Though, at the same time I've got to heed the wisdom Eric Hoffer bestowed in his own life of physical labor, for he has some mental fortitude techniques that are perfect for anyone in a physically strenuous job, especially ones that drag on the mind with their repeated motions. (This is especially for you guys that are discontent in those tough jobs.)

Saturday, May 10, 2014

Keeping Self-improvement Permanent Through Lifestyle Change

In contemplating all the changes I could make to my mind via autodidact ventures, the one thing that has worried me for years is the prospect of working so hard to develop a skill and to either need to dedicate large periods of practice time each day to keep it fresh, or of accidentally neglecting the skill so as to let it decay, essentially wasting my original effort in having built it up in the first place.

This worry came to my mind some years ago when I was in the habit of training myself to do mathematical calculations online for about a half-hour a day, in an effort to develop a mental calculator. Although I have no intentions of being a mathematician, I consider math a tremendously weak intellectual area of mine which is nonetheless very probably useful, especially in use in culinary math, and I'd be best off developing some mental math skills so that I never forget how to do the functions and would be able to calculate faster than my fingers tapping a calculator.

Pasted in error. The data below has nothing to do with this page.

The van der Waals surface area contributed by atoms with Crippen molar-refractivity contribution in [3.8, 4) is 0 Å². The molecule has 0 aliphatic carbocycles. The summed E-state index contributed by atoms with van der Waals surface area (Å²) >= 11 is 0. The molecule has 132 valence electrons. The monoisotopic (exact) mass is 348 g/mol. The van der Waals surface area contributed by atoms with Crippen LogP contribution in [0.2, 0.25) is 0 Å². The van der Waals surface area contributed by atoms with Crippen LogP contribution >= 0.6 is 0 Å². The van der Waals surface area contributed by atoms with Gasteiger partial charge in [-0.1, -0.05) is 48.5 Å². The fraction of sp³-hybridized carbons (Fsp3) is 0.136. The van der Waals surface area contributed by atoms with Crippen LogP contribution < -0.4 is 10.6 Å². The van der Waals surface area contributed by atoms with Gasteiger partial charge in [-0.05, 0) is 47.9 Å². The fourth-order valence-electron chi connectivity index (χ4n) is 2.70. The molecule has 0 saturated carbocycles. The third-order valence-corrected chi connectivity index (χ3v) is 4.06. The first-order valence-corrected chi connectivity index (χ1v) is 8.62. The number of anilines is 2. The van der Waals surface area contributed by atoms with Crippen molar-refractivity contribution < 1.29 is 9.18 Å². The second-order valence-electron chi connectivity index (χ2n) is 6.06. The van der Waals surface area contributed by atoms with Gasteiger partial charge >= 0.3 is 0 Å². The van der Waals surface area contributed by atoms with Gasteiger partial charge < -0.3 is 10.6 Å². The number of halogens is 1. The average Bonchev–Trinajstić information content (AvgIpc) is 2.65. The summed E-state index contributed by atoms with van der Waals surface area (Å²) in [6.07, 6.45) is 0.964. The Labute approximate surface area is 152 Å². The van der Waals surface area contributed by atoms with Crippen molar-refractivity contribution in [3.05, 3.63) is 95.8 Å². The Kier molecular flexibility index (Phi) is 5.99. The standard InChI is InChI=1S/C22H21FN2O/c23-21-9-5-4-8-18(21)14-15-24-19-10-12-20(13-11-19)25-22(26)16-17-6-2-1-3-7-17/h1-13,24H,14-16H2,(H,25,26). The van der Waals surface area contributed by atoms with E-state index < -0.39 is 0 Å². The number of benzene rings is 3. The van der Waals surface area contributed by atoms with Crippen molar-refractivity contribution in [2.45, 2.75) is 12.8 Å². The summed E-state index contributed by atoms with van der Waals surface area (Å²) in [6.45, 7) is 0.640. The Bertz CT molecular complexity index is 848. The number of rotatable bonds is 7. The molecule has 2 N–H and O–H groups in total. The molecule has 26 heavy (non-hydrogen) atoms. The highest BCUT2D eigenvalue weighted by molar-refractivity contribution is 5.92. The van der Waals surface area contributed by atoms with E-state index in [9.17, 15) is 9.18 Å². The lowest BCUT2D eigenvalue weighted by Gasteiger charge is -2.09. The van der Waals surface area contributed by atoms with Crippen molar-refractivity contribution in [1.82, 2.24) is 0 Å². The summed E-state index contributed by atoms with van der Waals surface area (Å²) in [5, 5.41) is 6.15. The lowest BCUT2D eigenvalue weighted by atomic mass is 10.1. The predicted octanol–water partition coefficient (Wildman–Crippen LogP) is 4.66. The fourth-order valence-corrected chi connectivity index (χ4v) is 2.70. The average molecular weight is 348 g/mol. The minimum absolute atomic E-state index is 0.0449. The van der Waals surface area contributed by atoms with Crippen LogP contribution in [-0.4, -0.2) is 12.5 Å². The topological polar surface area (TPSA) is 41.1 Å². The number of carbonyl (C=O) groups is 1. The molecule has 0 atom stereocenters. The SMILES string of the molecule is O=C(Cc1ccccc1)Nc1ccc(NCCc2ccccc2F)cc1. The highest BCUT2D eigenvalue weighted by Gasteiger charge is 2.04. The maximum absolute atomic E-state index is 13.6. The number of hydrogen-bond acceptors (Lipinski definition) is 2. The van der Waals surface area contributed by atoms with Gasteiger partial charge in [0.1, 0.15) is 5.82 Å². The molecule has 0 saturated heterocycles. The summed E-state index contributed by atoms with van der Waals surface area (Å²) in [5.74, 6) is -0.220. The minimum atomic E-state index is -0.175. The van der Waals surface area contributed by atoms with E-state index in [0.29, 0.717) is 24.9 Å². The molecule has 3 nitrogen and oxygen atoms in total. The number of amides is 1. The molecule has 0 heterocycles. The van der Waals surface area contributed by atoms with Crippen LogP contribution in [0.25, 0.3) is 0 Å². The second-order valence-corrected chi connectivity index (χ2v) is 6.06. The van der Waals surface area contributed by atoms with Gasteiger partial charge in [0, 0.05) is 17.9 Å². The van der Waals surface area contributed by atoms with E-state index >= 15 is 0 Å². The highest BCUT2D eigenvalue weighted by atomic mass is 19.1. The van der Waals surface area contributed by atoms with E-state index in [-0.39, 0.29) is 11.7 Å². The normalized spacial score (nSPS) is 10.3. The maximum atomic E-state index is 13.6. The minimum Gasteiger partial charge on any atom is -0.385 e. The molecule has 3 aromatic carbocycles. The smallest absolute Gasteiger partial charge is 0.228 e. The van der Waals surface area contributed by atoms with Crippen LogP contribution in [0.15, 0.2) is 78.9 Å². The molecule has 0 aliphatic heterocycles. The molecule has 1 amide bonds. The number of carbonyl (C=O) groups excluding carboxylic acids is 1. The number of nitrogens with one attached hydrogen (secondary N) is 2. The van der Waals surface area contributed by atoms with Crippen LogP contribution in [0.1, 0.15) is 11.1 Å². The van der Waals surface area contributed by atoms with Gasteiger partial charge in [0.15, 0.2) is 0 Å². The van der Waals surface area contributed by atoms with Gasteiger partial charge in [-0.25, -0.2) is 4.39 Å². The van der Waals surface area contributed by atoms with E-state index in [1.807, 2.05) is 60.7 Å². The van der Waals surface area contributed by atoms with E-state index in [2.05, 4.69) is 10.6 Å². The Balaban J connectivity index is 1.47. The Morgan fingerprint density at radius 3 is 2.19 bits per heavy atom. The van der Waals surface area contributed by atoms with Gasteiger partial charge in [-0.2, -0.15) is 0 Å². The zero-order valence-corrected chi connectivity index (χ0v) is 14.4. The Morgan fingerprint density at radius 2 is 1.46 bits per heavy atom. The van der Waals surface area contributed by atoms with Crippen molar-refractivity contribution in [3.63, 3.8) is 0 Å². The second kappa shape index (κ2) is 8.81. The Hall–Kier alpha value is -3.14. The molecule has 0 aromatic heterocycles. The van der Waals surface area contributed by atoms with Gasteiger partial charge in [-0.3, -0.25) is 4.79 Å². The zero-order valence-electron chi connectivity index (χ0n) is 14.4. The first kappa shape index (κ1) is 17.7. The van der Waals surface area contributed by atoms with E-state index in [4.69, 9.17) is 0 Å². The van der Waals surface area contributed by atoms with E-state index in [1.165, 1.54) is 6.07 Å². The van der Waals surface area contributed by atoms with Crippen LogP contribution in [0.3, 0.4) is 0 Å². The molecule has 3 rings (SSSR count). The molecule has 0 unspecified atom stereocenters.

However, those drills didn't really make me better at, say, walking around the grocery store with precise spending calculations (due to differing context: Standing static at the computer vs. walking around in a different sensory environment), and I fretted about the worth of my cutting out 20-30 minutes each and every day to practice this skill for prospectively the rest of my life when those minutes could perhaps go better elsewhere.